From the empirical studies reviewed, most of the findings showed that various channels of online financial transactions give mixed results in different countries. For instance, some studies carried out in Nigeria revealed that financial innovations via most electronic channels were found to contribute positively to the economic growth while some other studies conclude that it does not have the desired effect on the economic growth of the Nigerian economy. The results from this study will serve as an empirical evidence showing the impact of financial innovation on Nigeria economy and will be useful to policymakers in formulating policies for the realisation of allimportant inclusive growth necessary for sustainable development
3. Research Methodology
3.1. Theoretical Framework
This paper was anchored on the financegrowth theory, theory of Task Technology Fit (TTF) which was developed by Goodhue and Thompson in 1995 and the Romer endogenous growth theory.
The Task Technology Fit (TTF) theory states that information technology mostly has a positive relationship with individual performance especially if the task to be performed with the technology matches the individual’s skills. This indirectly indicates that the efficiency of financial innovation depends on the capability of the user. This theory is relevant to this paper because diverse range of financial innovation systems such as POS, internet web and mobile payment channel and its effectiveness on financial sector development and economic development generally. In short, applying the TTF concept to financial innovation concludes that for financial innovative systems such as the epayment channels to have significant impact on individuals and the aggregate economy, the users must be capable of using the system and it must match their need.
Secondly, the financegrowth theory posits that financial development contributes to productivity through ‘demand following’ and ‘supply leading’ effect. This theory can be traced back to Bagehot work in the 1870s. Accessibility and affordability of funds is a precondition for boosting economic growth under this theory. Bagehot emphasized the role of the financial institutions and systems in pooling and allocating financial resources to the most profitable enterprises or sectors. Efficient allocation of this financial resources will have a multiplier and positive spillover effect on economic growth. On the demand side, aggregate demand will increase due to accessibility to more finance which is expected to increase investment expenditure. From the supply side, boost in accessibility to finance by various sectors and investors will enhance output of firms and different sectors of the economy. This is expected to positively contribute to employment, human welfare, firm’s profitability and overall aggregate demand.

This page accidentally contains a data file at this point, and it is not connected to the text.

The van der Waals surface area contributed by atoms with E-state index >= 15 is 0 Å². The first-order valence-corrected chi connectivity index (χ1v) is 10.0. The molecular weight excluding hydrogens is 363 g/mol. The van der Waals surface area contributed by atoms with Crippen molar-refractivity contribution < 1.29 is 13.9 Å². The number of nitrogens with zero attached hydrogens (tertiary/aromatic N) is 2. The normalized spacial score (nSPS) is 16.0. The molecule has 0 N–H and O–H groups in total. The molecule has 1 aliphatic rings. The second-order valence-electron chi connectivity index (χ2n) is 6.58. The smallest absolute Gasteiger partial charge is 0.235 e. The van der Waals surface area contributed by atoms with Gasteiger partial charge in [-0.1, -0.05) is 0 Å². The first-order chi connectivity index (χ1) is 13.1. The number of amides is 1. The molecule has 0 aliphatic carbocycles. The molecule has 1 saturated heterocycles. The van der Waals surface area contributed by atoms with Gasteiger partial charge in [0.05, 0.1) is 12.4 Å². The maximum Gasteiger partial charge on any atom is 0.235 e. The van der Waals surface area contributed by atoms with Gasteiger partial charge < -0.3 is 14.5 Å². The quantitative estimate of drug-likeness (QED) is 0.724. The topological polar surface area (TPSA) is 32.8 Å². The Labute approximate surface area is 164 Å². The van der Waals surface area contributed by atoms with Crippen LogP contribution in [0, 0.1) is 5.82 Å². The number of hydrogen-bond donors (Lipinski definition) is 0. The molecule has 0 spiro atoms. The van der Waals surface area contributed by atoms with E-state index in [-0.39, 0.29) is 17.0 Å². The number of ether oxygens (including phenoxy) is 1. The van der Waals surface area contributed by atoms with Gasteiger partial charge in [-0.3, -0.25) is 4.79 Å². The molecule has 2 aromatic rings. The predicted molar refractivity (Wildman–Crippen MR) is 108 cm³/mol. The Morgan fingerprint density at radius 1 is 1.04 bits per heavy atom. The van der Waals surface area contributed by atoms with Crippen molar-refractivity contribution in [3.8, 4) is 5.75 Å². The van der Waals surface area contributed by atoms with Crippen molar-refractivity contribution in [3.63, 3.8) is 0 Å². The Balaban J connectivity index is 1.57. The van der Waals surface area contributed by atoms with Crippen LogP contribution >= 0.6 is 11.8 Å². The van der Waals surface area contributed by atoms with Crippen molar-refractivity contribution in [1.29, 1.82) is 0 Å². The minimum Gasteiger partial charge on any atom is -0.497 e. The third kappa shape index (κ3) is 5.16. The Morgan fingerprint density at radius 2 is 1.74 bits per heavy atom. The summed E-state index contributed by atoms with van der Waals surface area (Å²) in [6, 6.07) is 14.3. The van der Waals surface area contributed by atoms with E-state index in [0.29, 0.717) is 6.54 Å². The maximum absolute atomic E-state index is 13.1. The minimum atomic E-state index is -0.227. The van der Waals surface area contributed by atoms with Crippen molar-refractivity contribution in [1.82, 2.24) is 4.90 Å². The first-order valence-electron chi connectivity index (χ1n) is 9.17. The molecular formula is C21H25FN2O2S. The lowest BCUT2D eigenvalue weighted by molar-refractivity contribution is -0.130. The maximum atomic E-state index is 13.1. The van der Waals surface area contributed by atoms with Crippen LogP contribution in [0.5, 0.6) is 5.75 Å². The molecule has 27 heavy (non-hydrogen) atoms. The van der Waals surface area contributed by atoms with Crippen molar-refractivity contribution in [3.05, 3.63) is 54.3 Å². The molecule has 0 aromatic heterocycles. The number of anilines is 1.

Finally, from a macroeconomicsbased approach, the relationship between finance and economic growth can be explained with the aid of Lucas and Romer endogenous growth theory.
Assume production function,
Equation one is an endogenous production function which shows that output is determined by capital and augmented labour. K is assumed to represent financial capital while Y is proxy to real gross domestic product (RGDP).
 Technology constant
NPopulation which is assumed to be exogenous such that output is a function of only financial capital.
Rearranging (1) to separate the constants
Divide both sides of equation (3) by A,
Output manufactured (growth) with the aid of technology
Equation (6) represents the transformed output function of equation (1) which now indicates that technological augmented output is a function of constant population growth (N) and technological augmented financial capital (AK).
Financial capital innovation
Equation 8 shows that output (RGDP) is determined by population which is assumed to be exogenous to the model and technological augmented financial capital (financial capital innovation.